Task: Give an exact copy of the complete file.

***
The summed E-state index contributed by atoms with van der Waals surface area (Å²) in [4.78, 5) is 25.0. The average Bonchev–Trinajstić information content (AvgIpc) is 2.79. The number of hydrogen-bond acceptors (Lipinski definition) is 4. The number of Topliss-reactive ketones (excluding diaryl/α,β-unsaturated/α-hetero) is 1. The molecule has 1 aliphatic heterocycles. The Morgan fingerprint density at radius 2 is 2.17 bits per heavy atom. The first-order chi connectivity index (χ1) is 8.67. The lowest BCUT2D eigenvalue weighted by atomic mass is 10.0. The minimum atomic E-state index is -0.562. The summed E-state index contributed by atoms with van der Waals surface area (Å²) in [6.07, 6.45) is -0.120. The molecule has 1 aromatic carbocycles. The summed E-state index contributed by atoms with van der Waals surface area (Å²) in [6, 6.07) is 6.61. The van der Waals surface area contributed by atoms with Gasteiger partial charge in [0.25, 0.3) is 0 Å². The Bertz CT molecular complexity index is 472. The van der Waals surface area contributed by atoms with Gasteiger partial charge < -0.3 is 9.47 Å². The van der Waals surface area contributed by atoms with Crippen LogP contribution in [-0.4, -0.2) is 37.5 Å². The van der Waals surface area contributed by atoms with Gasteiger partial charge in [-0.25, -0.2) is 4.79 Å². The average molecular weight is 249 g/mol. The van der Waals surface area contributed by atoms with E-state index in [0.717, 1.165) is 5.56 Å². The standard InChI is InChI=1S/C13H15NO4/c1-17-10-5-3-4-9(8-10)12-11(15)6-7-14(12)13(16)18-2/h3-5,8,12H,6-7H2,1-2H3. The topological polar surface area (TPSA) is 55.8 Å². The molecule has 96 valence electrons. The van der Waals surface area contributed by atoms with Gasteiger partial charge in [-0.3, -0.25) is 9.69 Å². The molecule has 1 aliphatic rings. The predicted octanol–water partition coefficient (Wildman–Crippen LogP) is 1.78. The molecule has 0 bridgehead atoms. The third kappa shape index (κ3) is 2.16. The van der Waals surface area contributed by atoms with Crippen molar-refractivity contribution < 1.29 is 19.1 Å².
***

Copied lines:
The summed E-state index contributed by atoms with van der Waals surface area (Å²) in [4.78, 5) is 25.0. The average Bonchev–Trinajstić information content (AvgIpc) is 2.79. The number of hydrogen-bond acceptors (Lipinski definition) is 4. The number of Topliss-reactive ketones (excluding diaryl/α,β-unsaturated/α-hetero) is 1. The molecule has 1 aliphatic heterocycles. The Morgan fingerprint density at radius 2 is 2.17 bits per heavy atom. The first-order chi connectivity index (χ1) is 8.67. The lowest BCUT2D eigenvalue weighted by atomic mass is 10.0. The minimum atomic E-state index is -0.562. The summed E-state index contributed by atoms with van der Waals surface area (Å²) in [6.07, 6.45) is -0.120. The molecule has 1 aromatic carbocycles. The summed E-state index contributed by atoms with van der Waals surface area (Å²) in [6, 6.07) is 6.61. The van der Waals surface area contributed by atoms with Gasteiger partial charge in [0.25, 0.3) is 0 Å². The Bertz CT molecular complexity index is 472. The van der Waals surface area contributed by atoms with Gasteiger partial charge < -0.3 is 9.47 Å². The van der Waals surface area contributed by atoms with Crippen LogP contribution in [-0.4, -0.2) is 37.5 Å². The van der Waals surface area contributed by atoms with Gasteiger partial charge in [-0.25, -0.2) is 4.79 Å². The average molecular weight is 249 g/mol. The van der Waals surface area contributed by atoms with E-state index in [0.717, 1.165) is 5.56 Å². The standard InChI is InChI=1S/C13H15NO4/c1-17-10-5-3-4-9(8-10)12-11(15)6-7-14(12)13(16)18-2/h3-5,8,12H,6-7H2,1-2H3. The topological polar surface area (TPSA) is 55.8 Å². The molecule has 96 valence electrons. The van der Waals surface area contributed by atoms with Gasteiger partial charge in [-0.3, -0.25) is 9.69 Å². The molecule has 1 aliphatic rings. The predicted octanol–water partition coefficient (Wildman–Crippen LogP) is 1.78. The molecule has 0 bridgehead atoms. The third kappa shape index (κ3) is 2.16. The van der Waals surface area contributed by atoms with Crippen molar-refractivity contribution < 1.29 is 19.1 Å².